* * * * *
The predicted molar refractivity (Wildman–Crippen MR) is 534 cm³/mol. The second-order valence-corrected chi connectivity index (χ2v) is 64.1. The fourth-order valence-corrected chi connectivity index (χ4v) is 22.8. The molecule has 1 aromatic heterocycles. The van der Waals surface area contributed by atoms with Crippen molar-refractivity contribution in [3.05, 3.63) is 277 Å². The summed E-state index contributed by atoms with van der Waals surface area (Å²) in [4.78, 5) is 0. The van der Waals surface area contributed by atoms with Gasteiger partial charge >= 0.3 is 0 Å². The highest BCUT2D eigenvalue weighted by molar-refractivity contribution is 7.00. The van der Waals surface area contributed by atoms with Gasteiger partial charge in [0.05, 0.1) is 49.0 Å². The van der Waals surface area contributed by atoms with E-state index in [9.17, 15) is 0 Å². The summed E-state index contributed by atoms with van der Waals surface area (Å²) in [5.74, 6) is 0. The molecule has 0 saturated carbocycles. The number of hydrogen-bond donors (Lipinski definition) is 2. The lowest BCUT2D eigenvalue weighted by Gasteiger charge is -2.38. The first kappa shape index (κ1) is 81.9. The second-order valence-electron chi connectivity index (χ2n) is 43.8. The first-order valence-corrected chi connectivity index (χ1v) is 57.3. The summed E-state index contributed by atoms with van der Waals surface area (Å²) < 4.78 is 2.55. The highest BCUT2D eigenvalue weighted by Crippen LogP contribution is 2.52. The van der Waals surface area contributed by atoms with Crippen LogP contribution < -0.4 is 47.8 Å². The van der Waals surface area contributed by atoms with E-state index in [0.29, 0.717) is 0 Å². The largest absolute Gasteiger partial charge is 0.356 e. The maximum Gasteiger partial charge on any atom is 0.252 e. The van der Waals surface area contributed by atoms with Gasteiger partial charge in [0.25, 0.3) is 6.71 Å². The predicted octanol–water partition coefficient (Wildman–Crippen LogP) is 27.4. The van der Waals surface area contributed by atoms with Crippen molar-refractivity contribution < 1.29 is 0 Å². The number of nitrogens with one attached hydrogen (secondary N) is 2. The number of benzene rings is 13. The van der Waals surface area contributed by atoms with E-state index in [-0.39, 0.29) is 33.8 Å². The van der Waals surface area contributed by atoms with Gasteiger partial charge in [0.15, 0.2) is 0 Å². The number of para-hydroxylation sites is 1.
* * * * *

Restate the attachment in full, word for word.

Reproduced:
The predicted molar refractivity (Wildman–Crippen MR) is 534 cm³/mol. The second-order valence-corrected chi connectivity index (χ2v) is 64.1. The fourth-order valence-corrected chi connectivity index (χ4v) is 22.8. The molecule has 1 aromatic heterocycles. The van der Waals surface area contributed by atoms with Crippen molar-refractivity contribution in [3.05, 3.63) is 277 Å². The summed E-state index contributed by atoms with van der Waals surface area (Å²) in [4.78, 5) is 0. The van der Waals surface area contributed by atoms with Gasteiger partial charge >= 0.3 is 0 Å². The highest BCUT2D eigenvalue weighted by molar-refractivity contribution is 7.00. The van der Waals surface area contributed by atoms with Gasteiger partial charge in [0.05, 0.1) is 49.0 Å². The van der Waals surface area contributed by atoms with E-state index in [9.17, 15) is 0 Å². The summed E-state index contributed by atoms with van der Waals surface area (Å²) in [5.74, 6) is 0. The molecule has 0 saturated carbocycles. The number of hydrogen-bond donors (Lipinski definition) is 2. The lowest BCUT2D eigenvalue weighted by Gasteiger charge is -2.38. The first kappa shape index (κ1) is 81.9. The second-order valence-electron chi connectivity index (χ2n) is 43.8. The first-order valence-corrected chi connectivity index (χ1v) is 57.3. The summed E-state index contributed by atoms with van der Waals surface area (Å²) < 4.78 is 2.55. The highest BCUT2D eigenvalue weighted by Crippen LogP contribution is 2.52. The van der Waals surface area contributed by atoms with Crippen LogP contribution < -0.4 is 47.8 Å². The van der Waals surface area contributed by atoms with E-state index in [0.29, 0.717) is 0 Å². The largest absolute Gasteiger partial charge is 0.356 e. The maximum Gasteiger partial charge on any atom is 0.252 e. The van der Waals surface area contributed by atoms with Gasteiger partial charge in [0.25, 0.3) is 6.71 Å². The predicted octanol–water partition coefficient (Wildman–Crippen LogP) is 27.4. The van der Waals surface area contributed by atoms with Crippen molar-refractivity contribution < 1.29 is 0 Å². The number of nitrogens with one attached hydrogen (secondary N) is 2. The number of benzene rings is 13. The van der Waals surface area contributed by atoms with E-state index in [-0.39, 0.29) is 33.8 Å². The van der Waals surface area contributed by atoms with Gasteiger partial charge in [0.15, 0.2) is 0 Å². The number of para-hydroxylation sites is 1.